DNS Certification Authority Authorization (CAA) is designed to allow a DNS domain name holder (a website owner) to specify one or more Certificate
Authorities (CAs) the authority to issue certificates for that domain or website, according to a definition in IETF draft RFC 6844.
With the latest industry standards, a CA will have to check CAA records to make sure that they have the authority to issue the certificates for a particular domain, prior to issuance. For example, if you own thawte.com, and wish to have certificates for that domain issued by Symantec, you would create a CAA record in DNS with Symantec as your CA of choice. You may have more than one CAA record if you work with more than one CA.
With CAA, if a malicious actor, or another employee engages a CA to issue a certificate for thawte.com, that CA must first check in DNS. The unlisted CA is allowed to issue the certificate for your domain if no CAA records exist. However, the unlisted CA is not allowed to issue the certificate if CAA records for other CAs exist. This new requirement helps to mitigate the risks of certificate issuance by unauthorized CAs.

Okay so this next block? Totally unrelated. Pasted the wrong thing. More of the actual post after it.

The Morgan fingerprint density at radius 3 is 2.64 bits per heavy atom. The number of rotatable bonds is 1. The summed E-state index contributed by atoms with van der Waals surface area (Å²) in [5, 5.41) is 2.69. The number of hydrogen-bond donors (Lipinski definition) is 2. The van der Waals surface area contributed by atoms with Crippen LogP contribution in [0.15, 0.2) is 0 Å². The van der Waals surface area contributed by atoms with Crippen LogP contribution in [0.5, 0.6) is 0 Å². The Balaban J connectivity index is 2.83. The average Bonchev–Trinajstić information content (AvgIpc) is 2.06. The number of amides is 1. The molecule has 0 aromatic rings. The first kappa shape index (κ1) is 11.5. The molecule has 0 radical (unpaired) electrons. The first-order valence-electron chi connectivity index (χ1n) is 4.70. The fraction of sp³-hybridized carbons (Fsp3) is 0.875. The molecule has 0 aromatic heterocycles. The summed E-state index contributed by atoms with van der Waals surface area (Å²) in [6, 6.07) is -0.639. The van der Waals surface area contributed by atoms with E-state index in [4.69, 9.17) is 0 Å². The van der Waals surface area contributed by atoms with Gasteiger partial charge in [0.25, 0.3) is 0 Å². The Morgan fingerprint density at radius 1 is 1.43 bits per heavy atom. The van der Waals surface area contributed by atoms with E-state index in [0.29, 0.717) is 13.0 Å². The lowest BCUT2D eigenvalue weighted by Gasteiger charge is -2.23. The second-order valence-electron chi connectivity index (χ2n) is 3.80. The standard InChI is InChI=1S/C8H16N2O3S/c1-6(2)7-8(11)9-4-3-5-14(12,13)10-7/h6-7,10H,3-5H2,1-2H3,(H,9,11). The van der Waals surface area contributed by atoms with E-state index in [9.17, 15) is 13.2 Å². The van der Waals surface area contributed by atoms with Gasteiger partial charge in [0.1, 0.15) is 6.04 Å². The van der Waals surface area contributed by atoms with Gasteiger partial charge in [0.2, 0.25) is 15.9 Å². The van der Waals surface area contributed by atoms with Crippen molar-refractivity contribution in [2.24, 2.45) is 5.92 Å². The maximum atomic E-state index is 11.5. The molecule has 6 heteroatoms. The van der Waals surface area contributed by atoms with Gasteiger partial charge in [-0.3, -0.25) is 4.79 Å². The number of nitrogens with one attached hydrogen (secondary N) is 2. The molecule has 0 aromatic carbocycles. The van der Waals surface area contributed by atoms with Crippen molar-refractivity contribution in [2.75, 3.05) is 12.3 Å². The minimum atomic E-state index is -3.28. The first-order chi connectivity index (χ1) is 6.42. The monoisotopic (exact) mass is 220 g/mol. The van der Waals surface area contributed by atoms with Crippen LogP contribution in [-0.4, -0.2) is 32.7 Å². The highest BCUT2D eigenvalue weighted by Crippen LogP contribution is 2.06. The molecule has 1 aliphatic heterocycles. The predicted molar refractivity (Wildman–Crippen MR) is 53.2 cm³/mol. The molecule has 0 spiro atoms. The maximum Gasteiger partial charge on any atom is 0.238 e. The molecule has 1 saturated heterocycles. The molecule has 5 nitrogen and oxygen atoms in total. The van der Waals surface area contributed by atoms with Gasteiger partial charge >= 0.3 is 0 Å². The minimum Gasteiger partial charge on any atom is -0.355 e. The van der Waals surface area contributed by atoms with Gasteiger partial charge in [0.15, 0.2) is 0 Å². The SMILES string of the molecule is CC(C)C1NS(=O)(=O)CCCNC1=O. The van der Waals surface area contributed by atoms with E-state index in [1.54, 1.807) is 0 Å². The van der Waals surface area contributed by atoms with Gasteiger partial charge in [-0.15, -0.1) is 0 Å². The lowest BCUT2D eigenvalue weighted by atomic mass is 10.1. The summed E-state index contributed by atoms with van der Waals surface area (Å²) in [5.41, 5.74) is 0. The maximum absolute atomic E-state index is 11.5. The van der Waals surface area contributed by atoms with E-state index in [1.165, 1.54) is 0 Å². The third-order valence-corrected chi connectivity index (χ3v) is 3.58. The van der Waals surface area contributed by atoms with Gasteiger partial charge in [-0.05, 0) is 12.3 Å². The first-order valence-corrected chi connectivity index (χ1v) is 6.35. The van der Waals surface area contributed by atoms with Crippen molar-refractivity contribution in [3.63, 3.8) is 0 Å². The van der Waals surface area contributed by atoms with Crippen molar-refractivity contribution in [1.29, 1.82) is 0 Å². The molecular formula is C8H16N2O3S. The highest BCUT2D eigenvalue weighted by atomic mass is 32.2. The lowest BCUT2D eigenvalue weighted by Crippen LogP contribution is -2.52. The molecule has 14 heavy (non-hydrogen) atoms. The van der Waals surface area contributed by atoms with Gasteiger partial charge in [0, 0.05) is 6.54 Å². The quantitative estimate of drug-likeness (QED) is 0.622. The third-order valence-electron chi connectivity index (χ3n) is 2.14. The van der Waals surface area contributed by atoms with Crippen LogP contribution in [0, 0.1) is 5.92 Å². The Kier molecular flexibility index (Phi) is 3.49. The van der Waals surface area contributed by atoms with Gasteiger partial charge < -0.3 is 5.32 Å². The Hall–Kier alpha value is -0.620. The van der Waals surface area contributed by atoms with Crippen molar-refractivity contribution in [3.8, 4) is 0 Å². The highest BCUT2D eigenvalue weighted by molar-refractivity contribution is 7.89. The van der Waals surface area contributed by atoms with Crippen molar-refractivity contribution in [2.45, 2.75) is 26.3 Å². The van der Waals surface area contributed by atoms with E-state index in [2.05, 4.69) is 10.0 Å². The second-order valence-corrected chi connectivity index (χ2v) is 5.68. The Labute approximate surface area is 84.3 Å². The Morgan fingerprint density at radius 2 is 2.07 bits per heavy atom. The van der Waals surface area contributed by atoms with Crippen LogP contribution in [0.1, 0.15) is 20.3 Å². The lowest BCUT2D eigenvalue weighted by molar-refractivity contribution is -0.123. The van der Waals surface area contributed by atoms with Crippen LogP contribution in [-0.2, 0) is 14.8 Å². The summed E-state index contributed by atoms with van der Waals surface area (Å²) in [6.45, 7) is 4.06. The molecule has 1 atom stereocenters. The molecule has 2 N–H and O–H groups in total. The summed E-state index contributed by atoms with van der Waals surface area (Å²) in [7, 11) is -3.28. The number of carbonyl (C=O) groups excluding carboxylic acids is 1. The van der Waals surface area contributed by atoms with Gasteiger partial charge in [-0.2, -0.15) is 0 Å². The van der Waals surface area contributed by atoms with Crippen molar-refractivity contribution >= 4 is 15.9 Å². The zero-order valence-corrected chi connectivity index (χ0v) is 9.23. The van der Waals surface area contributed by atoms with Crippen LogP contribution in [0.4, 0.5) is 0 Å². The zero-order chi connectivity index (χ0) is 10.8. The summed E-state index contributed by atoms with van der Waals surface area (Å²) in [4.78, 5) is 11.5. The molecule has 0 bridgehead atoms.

The creation and modification of the CAA records are controlled by the organization or website owner. The CAA records can help with the enforcement of your corporate policies on approved CAs. By aligning the CAA records with the list of corporate approved CAs, the risk of non-compliance to the policy is minimized. An employee who is not familiar with the policy will not be able to obtain certificates issued by a CA that is not on the corporate list.
If CAA records exist but do not include an approved or preferred CA for a specific domain, the issuance of certificates by that CA to the domain cannot proceed until the creation of the appropriate CAA record is completed.
It is recommended that you create CAA records for your approved CAs to minimize business impact. With CAA, you can minimize the risk of certificate issuance by unauthorized CAs and help create a more secure and transparent online ecosystem.